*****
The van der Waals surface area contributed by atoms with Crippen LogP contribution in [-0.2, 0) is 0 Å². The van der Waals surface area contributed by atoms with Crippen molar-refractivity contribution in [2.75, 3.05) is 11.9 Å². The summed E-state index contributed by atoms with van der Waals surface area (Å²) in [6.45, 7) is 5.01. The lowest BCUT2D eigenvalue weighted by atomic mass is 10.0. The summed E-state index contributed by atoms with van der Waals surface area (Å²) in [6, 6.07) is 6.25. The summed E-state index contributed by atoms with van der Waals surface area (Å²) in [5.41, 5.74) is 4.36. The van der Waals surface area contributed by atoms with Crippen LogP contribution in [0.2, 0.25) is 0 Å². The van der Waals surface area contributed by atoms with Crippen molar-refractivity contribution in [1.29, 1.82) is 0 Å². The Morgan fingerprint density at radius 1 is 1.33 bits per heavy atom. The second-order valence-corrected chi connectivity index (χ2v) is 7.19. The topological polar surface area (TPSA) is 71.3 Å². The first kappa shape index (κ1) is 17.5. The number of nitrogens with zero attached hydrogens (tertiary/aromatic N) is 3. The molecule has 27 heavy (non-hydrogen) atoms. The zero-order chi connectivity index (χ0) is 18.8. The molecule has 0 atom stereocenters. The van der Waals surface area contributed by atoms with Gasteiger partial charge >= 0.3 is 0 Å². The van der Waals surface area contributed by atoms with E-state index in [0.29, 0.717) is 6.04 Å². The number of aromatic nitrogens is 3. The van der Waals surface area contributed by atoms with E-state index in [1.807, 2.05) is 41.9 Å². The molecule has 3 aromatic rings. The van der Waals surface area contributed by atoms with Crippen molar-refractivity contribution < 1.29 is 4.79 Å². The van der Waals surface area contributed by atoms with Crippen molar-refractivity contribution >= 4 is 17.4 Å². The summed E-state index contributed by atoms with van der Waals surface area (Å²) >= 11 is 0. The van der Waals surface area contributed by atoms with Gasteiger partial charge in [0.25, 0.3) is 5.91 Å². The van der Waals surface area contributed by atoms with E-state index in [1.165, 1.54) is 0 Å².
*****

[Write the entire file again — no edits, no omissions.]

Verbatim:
The van der Waals surface area contributed by atoms with Crippen LogP contribution in [-0.2, 0) is 0 Å². The van der Waals surface area contributed by atoms with Crippen molar-refractivity contribution in [2.75, 3.05) is 11.9 Å². The summed E-state index contributed by atoms with van der Waals surface area (Å²) in [6.45, 7) is 5.01. The lowest BCUT2D eigenvalue weighted by atomic mass is 10.0. The summed E-state index contributed by atoms with van der Waals surface area (Å²) in [6, 6.07) is 6.25. The summed E-state index contributed by atoms with van der Waals surface area (Å²) in [5.41, 5.74) is 4.36. The van der Waals surface area contributed by atoms with Crippen LogP contribution in [0.2, 0.25) is 0 Å². The van der Waals surface area contributed by atoms with Crippen molar-refractivity contribution in [1.29, 1.82) is 0 Å². The Morgan fingerprint density at radius 1 is 1.33 bits per heavy atom. The second-order valence-corrected chi connectivity index (χ2v) is 7.19. The topological polar surface area (TPSA) is 71.3 Å². The first kappa shape index (κ1) is 17.5. The number of nitrogens with zero attached hydrogens (tertiary/aromatic N) is 3. The molecule has 27 heavy (non-hydrogen) atoms. The zero-order chi connectivity index (χ0) is 18.8. The molecule has 0 atom stereocenters. The van der Waals surface area contributed by atoms with Gasteiger partial charge >= 0.3 is 0 Å². The van der Waals surface area contributed by atoms with E-state index in [0.29, 0.717) is 6.04 Å². The number of aromatic nitrogens is 3. The van der Waals surface area contributed by atoms with E-state index in [1.807, 2.05) is 41.9 Å². The molecule has 3 aromatic rings. The van der Waals surface area contributed by atoms with Crippen molar-refractivity contribution < 1.29 is 4.79 Å². The van der Waals surface area contributed by atoms with Crippen molar-refractivity contribution >= 4 is 17.4 Å². The summed E-state index contributed by atoms with van der Waals surface area (Å²) >= 11 is 0. The van der Waals surface area contributed by atoms with Gasteiger partial charge in [0.25, 0.3) is 5.91 Å². The van der Waals surface area contributed by atoms with E-state index in [1.165, 1.54) is 0 Å².